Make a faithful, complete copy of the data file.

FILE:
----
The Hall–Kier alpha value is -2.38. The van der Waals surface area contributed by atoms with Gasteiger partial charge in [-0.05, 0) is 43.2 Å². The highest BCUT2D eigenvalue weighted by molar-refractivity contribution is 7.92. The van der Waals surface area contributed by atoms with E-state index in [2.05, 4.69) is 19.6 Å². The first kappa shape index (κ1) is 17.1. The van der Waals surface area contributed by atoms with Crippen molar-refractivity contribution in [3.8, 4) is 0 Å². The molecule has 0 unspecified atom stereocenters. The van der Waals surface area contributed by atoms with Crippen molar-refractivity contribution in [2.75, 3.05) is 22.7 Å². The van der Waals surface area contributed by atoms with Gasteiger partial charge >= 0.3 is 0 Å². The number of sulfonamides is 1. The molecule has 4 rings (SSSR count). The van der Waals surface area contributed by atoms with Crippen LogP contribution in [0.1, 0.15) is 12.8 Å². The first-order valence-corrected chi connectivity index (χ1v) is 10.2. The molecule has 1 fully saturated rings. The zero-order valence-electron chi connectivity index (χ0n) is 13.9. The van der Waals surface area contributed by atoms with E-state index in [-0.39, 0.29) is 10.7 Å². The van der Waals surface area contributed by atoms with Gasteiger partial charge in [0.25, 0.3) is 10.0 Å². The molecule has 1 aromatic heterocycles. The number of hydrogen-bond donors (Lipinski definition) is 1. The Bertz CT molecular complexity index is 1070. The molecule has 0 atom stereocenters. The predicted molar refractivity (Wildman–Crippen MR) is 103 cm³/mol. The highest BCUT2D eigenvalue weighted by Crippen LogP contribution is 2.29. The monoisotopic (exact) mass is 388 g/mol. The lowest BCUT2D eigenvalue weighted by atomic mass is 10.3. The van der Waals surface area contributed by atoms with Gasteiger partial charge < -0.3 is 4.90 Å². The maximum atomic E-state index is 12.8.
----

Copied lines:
The Hall–Kier alpha value is -2.38. The van der Waals surface area contributed by atoms with Gasteiger partial charge in [-0.05, 0) is 43.2 Å². The highest BCUT2D eigenvalue weighted by molar-refractivity contribution is 7.92. The van der Waals surface area contributed by atoms with E-state index in [2.05, 4.69) is 19.6 Å². The first kappa shape index (κ1) is 17.1. The van der Waals surface area contributed by atoms with Crippen molar-refractivity contribution in [3.8, 4) is 0 Å². The molecule has 0 unspecified atom stereocenters. The van der Waals surface area contributed by atoms with Crippen molar-refractivity contribution in [2.75, 3.05) is 22.7 Å². The van der Waals surface area contributed by atoms with Gasteiger partial charge >= 0.3 is 0 Å². The number of sulfonamides is 1. The molecule has 4 rings (SSSR count). The van der Waals surface area contributed by atoms with Crippen LogP contribution in [0.1, 0.15) is 12.8 Å². The first-order valence-corrected chi connectivity index (χ1v) is 10.2. The molecule has 1 fully saturated rings. The zero-order valence-electron chi connectivity index (χ0n) is 13.9. The van der Waals surface area contributed by atoms with E-state index in [-0.39, 0.29) is 10.7 Å². The van der Waals surface area contributed by atoms with Gasteiger partial charge in [0.25, 0.3) is 10.0 Å². The molecule has 1 aromatic heterocycles. The number of hydrogen-bond donors (Lipinski definition) is 1. The Bertz CT molecular complexity index is 1070. The molecule has 0 atom stereocenters. The predicted molar refractivity (Wildman–Crippen MR) is 103 cm³/mol. The highest BCUT2D eigenvalue weighted by Crippen LogP contribution is 2.29. The monoisotopic (exact) mass is 388 g/mol. The lowest BCUT2D eigenvalue weighted by atomic mass is 10.3. The van der Waals surface area contributed by atoms with Gasteiger partial charge < -0.3 is 4.90 Å². The maximum atomic E-state index is 12.8.